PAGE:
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[ESPN] Gladwell-Simmons Discussion - Full Court Press

Discussion in 'Houston Rockets: Game Action & Roster Moves' started by Lugz504, May 13, 2009.

  1. Lugz504

    Lugz504 Member

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    While I don't want to be the guy that just posts Bill Simmons stuff, today he is having a long written point - counterpoint with Malcome Gladwell who wrote the book Outliers. The topic of running the full court press came up, and their thoughts on this are very interesting. Check it out and tell me how you think this would have helped against the Lakers. It's really long, but I'll post a decent chunk of it. The rest can be found here: http://sports.espn.go.com/espn/page2/story?page=simmons/090513/part2

    Gladwell:
    You're right. I am a bit obsessed with the full-court press at the moment. I just did a story for The New Yorker about how underdogs beat favorites, which had a lot about basketball in it. For the story, I went down to Louisville and had a long chat with Rick Pitino. He argued that the press is the best chance an underdog has of being competitive with stronger teams, and I think his record proves the case. That Providence team he took to the Final Four in 1984 has to have been just about the least talented team EVER to reach that level. (One of the forwards on that team was Dave Kipfer, who grew up just down the road from me, in the southwestern Ontario Mennonite country. He was considered slow for our high school league.) Then, of course, Pitino takes one of his first Louisville teams to the Final Four in 2006 and this season's team to the Elite Eight, and no one's going to argue that either of those teams were filled with future Hall of Famers. Given that, then, why do so few underdog teams use the press? Pitino's explanation is that it's because most coaches simply can't convince their players to work that hard. What do you think of that argument?

    There are two other things here that fascinate me. After my piece ran in The New Yorker, one of the most common responses I got was people saying, well, the reason more people don't use the press is that it can be beaten with a well-coached team and a good point guard. That is (A) absolutely true and (B) beside the point. The press doesn't guarantee victory. It simply represents the underdog's best chance of victory. It raises their odds from zero to maybe 50-50. I think, in fact, that you can argue that a pressing team is always going to have real difficulty against a truly elite team. But so what? Everyone, regardless of how they play, is going to have real difficulty against truly elite teams. It's not a strategy for being the best. It's a strategy for being better. I never thought Louisville -- or, for that matter, Missouri -- had a realistic shot at winning it all in the NCAAs this year. But if neither of those teams pressed, they wouldn't have been there in the first place. I wonder if there isn't something particularly American in the preference for "best" over "better" strategies. I might be pushing things here. But both the U.S. health-care system and the U.S. educational system are exclusively "best" strategies: They excel at furthering the opportunities of those at the very top end. But they aren't nearly as interested in moving people from the middle of the pack to somewhere nearer the front.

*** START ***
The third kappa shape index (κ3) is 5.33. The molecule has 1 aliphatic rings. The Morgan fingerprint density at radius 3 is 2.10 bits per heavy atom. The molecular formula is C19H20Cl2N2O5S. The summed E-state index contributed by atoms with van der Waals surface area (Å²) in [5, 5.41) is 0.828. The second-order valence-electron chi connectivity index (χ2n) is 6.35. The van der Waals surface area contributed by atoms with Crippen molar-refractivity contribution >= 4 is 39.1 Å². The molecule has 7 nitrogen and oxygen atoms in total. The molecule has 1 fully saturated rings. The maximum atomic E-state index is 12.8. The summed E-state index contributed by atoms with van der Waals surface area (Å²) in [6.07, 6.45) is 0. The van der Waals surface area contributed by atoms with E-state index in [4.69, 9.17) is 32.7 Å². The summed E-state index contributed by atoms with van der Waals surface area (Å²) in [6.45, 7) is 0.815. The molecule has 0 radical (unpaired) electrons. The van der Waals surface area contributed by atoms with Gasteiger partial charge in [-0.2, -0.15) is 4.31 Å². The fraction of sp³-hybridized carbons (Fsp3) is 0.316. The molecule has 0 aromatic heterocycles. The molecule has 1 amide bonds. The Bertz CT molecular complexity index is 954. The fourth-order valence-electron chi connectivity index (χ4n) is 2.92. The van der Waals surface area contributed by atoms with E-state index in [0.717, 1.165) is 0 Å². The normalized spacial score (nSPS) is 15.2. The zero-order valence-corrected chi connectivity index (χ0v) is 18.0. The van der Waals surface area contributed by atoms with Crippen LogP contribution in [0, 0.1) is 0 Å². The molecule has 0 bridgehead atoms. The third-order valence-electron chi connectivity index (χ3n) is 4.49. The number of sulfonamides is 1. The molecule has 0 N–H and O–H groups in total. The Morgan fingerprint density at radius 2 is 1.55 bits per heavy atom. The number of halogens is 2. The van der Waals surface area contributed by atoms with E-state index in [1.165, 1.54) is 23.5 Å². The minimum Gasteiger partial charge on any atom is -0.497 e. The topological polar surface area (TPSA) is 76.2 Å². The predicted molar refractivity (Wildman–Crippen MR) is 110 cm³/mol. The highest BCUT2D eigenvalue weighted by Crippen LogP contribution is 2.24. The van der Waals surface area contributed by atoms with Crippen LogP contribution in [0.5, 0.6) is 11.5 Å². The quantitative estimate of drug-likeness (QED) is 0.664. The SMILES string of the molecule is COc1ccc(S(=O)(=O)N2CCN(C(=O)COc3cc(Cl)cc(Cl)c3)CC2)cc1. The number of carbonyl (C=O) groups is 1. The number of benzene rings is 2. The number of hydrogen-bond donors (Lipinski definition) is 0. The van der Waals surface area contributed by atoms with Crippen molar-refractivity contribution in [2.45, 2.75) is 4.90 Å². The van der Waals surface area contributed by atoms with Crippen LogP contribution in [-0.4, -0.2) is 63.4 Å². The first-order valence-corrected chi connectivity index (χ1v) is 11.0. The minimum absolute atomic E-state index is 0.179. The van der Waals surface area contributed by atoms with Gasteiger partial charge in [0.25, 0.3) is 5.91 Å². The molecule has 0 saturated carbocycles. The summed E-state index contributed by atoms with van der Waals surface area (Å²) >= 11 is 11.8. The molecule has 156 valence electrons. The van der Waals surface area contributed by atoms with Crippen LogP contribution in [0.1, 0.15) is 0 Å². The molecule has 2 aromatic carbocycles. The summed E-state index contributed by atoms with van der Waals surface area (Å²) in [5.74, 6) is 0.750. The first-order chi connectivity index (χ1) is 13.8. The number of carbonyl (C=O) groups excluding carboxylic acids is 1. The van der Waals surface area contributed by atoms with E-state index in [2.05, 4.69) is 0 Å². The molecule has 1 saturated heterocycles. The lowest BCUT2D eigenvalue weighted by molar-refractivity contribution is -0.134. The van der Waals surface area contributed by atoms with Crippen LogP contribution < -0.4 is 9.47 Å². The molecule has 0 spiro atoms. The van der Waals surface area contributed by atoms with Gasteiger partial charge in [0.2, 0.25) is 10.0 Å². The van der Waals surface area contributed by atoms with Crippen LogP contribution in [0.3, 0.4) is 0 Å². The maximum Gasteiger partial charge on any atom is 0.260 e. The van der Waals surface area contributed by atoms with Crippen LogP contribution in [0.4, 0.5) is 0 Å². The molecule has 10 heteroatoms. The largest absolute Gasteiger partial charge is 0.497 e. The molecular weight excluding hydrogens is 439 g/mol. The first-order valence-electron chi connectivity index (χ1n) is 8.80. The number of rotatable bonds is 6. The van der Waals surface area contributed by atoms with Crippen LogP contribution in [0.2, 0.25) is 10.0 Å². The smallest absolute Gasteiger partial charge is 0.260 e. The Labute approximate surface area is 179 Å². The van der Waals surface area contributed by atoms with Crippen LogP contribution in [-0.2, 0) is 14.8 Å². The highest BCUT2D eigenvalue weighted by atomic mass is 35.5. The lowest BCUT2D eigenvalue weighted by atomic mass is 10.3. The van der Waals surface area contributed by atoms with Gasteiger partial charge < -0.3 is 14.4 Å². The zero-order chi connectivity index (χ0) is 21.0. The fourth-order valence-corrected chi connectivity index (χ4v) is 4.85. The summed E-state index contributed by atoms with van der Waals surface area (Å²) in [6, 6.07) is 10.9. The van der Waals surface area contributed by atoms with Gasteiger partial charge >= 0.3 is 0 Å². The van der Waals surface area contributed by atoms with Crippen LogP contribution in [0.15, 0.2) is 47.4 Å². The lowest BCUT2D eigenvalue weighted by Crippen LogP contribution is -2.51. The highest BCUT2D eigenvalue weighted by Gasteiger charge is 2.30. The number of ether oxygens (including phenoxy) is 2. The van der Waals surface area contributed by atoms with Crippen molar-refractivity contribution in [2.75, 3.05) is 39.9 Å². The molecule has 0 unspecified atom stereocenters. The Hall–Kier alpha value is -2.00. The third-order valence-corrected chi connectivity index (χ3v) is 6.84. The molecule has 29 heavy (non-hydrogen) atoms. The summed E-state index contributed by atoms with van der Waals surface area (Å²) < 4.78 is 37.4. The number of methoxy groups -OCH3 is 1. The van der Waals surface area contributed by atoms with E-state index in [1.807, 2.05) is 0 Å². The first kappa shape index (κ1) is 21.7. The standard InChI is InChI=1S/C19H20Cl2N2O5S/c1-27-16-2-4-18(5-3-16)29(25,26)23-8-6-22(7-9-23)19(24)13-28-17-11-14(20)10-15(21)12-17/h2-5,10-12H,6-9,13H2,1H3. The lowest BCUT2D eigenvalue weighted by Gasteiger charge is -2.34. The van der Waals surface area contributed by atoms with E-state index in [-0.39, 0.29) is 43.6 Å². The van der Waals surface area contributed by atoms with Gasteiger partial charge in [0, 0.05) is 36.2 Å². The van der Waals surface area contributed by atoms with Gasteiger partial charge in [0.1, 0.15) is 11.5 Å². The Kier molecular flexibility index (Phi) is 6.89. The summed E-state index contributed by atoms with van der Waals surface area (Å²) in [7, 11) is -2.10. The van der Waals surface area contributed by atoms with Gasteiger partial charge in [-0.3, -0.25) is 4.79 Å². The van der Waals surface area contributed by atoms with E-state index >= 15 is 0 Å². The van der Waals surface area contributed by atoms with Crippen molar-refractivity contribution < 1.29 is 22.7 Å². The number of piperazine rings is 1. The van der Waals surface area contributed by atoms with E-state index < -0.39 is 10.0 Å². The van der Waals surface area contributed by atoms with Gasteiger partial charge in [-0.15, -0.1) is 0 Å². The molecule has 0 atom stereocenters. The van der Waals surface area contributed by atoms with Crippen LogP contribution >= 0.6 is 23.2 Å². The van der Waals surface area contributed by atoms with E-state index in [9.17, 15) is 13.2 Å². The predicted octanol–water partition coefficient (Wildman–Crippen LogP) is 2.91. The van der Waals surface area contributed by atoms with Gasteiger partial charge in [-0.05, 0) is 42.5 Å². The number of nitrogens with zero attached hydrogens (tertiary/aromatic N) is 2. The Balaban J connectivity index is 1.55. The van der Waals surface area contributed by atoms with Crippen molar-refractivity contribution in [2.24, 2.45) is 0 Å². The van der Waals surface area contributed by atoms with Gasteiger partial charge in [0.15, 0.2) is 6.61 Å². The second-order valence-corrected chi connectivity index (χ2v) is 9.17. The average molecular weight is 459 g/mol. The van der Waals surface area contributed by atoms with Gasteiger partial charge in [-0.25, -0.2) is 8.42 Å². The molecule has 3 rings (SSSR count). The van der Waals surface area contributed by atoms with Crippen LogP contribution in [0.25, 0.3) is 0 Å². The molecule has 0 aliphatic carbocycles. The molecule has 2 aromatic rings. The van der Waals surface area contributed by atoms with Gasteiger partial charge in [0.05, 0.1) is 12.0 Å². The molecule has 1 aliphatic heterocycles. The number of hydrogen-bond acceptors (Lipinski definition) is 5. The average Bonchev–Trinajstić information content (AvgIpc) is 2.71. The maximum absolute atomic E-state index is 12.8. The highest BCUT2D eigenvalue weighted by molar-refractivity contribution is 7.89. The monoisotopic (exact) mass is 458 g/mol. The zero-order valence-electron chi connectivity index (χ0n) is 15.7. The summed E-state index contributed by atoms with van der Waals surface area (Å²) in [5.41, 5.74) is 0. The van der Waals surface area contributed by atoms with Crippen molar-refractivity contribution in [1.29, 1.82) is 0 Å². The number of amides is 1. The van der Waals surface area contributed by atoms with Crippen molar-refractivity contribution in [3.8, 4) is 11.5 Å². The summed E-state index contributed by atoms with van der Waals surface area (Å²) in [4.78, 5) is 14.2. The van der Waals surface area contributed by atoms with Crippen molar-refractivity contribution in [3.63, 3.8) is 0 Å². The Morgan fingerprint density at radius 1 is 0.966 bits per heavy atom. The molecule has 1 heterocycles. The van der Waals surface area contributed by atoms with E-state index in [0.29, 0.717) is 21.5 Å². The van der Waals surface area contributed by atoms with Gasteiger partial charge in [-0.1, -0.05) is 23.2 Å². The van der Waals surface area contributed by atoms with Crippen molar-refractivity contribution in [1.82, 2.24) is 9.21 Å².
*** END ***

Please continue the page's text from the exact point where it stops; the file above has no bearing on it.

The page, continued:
The other, related question is whether you can ever truly run the press with elite players. Pitino did it once, with that stacked 1996 Kentucky team. But I think even he realizes that was a once-in-a-lifetime achievement. Think about it: He got Antoine Walker to play defense for 94 feet. And John Wooden used the press a lot with some of his great teams at UCLA. But he was John Wooden, and that was another era. Realistically, could you convince a couple of McDonald's All-Americans, who have been coddled and indulged their whole lives, to play that way today? When we were talking, Pitino called over Samardo Samuels, who is, of course, Jamaican -- his point being that this was his ideal kind of player, someone who substituted for a lack of experience with a lot of hunger. There is something weird, isn't there -- and also strangely beautiful -- about a coach who deliberately seeks out players who aren't the most talented? I know you have very, um, complicated feelings about Pitino. I love the man.

    The biggest question, though, is whether there is any way to apply the press at the pro level. Thoughts?




    SIMMONS

    You're preaching to the floor-burn choir. I watched the press succeed (to a decent degree) during Pitino's first season in Boston, and attended most of those home games. Of course, Coach P undermined his own cause by panic-trading rookie Chauncey Billups after 50 games to acquire Kenny Anderson, an all-offense guard who was making $10 million a season and had no interest in sprinting for 40-plus minutes, especially when he hadn't yet sweated out all the Courvoisier from the night before. Still, three things happened during that 50-game stretch to make me believe presses could work at the professional level.



    1. That 1997-98 Celtics team overachieved. Pitino made so many preseason moves that they started with just three incumbents (Antoine Walker, Dee Brown and Dana Barros) and played 19 different guys in all, but they still finished 36-46 with a group of rookies and castoffs, as well as Antoine shooting 42 percent, making 292 turnovers and offending approximately 572 officials as their crunch-time guy. Before the Billups trade, they had one really nice pressing unit: two athletic rookies (Billups and Ron Mercer), young Bruce Bowen, Walter McCarty (the best cog in the history of Pitino's press, as the coach told you) and either Travis Knight or Andrew DeClercq (two agile, coachable and extremely pale big men). This group wreaked havoc a few times. I remember attending one November home game during which they dismantled the Nuggets with it. Just for kicks, I looked it up on basketball-reference.com. The Celtics won 96-86. They forced 29 turnovers. They had a whopping 16 steals. Denver's point guard (a young Bobby Jackson) committed eight turnovers. Seven Celtics finished with two-plus steals. If Pitino had just kept that nucleus -- Walker, Billups, Mercer, Barros, Brown, McCarty, Bowen, Knight and DeClercq -- been patient and allowed his young guys to take their lumps, we would have had something (and remember, Pierce was coming in the '98 draft). So frustrating. Pitino took the concept of "own worst enemy" to new heights.